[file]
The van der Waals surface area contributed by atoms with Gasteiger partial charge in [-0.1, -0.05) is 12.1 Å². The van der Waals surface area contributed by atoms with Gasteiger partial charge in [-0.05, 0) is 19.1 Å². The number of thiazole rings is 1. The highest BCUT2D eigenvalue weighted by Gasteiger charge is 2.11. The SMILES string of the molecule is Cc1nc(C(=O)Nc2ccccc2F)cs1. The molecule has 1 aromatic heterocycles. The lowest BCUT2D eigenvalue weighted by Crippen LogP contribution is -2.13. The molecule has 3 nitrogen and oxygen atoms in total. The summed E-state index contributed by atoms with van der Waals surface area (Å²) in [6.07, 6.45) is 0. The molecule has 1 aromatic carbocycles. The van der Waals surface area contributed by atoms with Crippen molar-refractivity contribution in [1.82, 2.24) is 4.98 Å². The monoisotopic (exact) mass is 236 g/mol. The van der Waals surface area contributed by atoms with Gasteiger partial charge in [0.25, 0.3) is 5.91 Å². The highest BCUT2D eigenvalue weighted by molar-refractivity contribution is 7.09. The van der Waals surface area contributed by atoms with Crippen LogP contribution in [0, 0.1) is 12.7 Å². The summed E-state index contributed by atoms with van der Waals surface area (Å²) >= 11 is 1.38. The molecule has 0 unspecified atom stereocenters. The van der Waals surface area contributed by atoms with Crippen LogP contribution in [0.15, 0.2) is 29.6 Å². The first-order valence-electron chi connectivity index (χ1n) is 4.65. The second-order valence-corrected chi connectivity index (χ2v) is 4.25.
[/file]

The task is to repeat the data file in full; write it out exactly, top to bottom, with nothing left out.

The van der Waals surface area contributed by atoms with Gasteiger partial charge in [-0.1, -0.05) is 12.1 Å². The van der Waals surface area contributed by atoms with Gasteiger partial charge in [-0.05, 0) is 19.1 Å². The number of thiazole rings is 1. The highest BCUT2D eigenvalue weighted by Gasteiger charge is 2.11. The SMILES string of the molecule is Cc1nc(C(=O)Nc2ccccc2F)cs1. The molecule has 1 aromatic heterocycles. The lowest BCUT2D eigenvalue weighted by Crippen LogP contribution is -2.13. The molecule has 3 nitrogen and oxygen atoms in total. The summed E-state index contributed by atoms with van der Waals surface area (Å²) in [6.07, 6.45) is 0. The molecule has 1 aromatic carbocycles. The van der Waals surface area contributed by atoms with Crippen molar-refractivity contribution in [1.82, 2.24) is 4.98 Å². The monoisotopic (exact) mass is 236 g/mol. The van der Waals surface area contributed by atoms with Gasteiger partial charge in [0.25, 0.3) is 5.91 Å². The highest BCUT2D eigenvalue weighted by molar-refractivity contribution is 7.09. The van der Waals surface area contributed by atoms with Crippen LogP contribution in [0, 0.1) is 12.7 Å². The summed E-state index contributed by atoms with van der Waals surface area (Å²) >= 11 is 1.38. The molecule has 0 unspecified atom stereocenters. The van der Waals surface area contributed by atoms with Crippen LogP contribution in [0.15, 0.2) is 29.6 Å². The first-order valence-electron chi connectivity index (χ1n) is 4.65. The second-order valence-corrected chi connectivity index (χ2v) is 4.25.